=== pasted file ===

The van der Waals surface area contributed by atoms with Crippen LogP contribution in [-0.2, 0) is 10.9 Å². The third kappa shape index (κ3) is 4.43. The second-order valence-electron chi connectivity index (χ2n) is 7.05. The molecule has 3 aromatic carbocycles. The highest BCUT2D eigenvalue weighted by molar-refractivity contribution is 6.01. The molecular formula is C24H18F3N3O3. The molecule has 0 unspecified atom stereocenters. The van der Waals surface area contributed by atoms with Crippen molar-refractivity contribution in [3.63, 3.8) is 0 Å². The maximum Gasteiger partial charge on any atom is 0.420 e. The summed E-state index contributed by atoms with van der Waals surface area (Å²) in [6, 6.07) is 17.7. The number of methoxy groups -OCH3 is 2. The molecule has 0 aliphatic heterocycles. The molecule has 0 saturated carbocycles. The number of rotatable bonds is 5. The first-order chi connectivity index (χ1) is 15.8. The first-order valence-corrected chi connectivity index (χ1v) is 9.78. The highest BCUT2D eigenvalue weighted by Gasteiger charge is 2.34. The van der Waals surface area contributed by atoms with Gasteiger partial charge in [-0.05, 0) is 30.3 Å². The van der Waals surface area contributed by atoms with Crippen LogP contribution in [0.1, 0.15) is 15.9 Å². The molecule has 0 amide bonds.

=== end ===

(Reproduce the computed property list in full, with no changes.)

The van der Waals surface area contributed by atoms with Crippen LogP contribution in [-0.2, 0) is 10.9 Å². The third kappa shape index (κ3) is 4.43. The second-order valence-electron chi connectivity index (χ2n) is 7.05. The molecule has 3 aromatic carbocycles. The highest BCUT2D eigenvalue weighted by molar-refractivity contribution is 6.01. The molecular formula is C24H18F3N3O3. The molecule has 0 unspecified atom stereocenters. The van der Waals surface area contributed by atoms with Crippen molar-refractivity contribution in [3.63, 3.8) is 0 Å². The maximum Gasteiger partial charge on any atom is 0.420 e. The summed E-state index contributed by atoms with van der Waals surface area (Å²) in [6, 6.07) is 17.7. The number of methoxy groups -OCH3 is 2. The molecule has 0 aliphatic heterocycles. The molecule has 0 saturated carbocycles. The number of rotatable bonds is 5. The first-order chi connectivity index (χ1) is 15.8. The first-order valence-corrected chi connectivity index (χ1v) is 9.78. The highest BCUT2D eigenvalue weighted by Gasteiger charge is 2.34. The van der Waals surface area contributed by atoms with Gasteiger partial charge in [-0.05, 0) is 30.3 Å². The van der Waals surface area contributed by atoms with Crippen LogP contribution in [0.1, 0.15) is 15.9 Å². The molecule has 0 amide bonds.